As an aside, I made a list of what some companies I admire call their customer facing teams. So far I listed Customer Support, Customer Experience, Customer Happiness, Customer Success, Customer Loyalty, Customer Care, Customer Service and Customer Excellence. I would be glad to know if you are aware of any other name that can be added to this list.
On the last day of the August I just made up my mind to go sugar free and meat free for 30 days.
One of my close friends suggested I not tweet as well for 30 days. So it ultimately became sugar, meat and tweet free September.
Today I read the latest Paul Graham’s essay that’s lying in my Read Later list.
Before the startup is a good read even if you have no plans to start up.
Following are few paragraphs that couldn’t be more correct:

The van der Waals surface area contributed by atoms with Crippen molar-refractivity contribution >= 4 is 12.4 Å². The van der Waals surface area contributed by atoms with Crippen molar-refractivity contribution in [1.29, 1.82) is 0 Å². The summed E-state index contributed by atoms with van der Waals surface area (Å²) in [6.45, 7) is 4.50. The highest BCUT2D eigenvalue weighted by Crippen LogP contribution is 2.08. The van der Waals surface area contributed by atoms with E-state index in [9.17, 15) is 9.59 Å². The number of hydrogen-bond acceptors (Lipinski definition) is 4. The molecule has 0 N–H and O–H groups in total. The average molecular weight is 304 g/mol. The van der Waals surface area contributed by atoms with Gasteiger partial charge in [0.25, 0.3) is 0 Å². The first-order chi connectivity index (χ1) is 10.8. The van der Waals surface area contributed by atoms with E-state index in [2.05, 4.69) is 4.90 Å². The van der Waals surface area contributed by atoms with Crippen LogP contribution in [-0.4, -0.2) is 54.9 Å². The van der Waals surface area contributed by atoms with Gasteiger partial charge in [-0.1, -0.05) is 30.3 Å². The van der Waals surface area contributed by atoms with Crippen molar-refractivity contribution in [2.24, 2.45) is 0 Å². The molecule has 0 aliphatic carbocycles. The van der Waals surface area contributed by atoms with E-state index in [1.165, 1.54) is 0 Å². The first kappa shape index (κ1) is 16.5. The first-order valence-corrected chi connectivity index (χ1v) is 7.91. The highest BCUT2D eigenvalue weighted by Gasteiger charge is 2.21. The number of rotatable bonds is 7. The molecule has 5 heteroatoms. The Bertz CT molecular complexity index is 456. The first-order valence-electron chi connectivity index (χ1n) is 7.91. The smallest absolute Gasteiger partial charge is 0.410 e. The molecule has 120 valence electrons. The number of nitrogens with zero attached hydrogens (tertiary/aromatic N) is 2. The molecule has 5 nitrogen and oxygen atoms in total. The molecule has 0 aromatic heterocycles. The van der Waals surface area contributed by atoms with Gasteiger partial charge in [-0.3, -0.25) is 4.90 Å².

Larry Page may seem to have an enviable life, but there are aspects of it that are unenviable. Basically at 25 he started running as fast as he could and it must seem to him that he hasn’t stopped to catch his breath since. Every day new shit happens in the Google empire that only the CEO can deal with, and he, as CEO, has to deal with it. If he goes on vacation for even a week, a whole week’s backlog of shit accumulates. And he has to bear this uncomplainingly, partly because as the company’s daddy he can never show fear or weakness, and partly because billionaires get less than zero sympathy if they talk about having difficult lives. Which has the strange side effect that the difficulty of being a successful startup founder is concealed from almost everyone except those who’ve done it.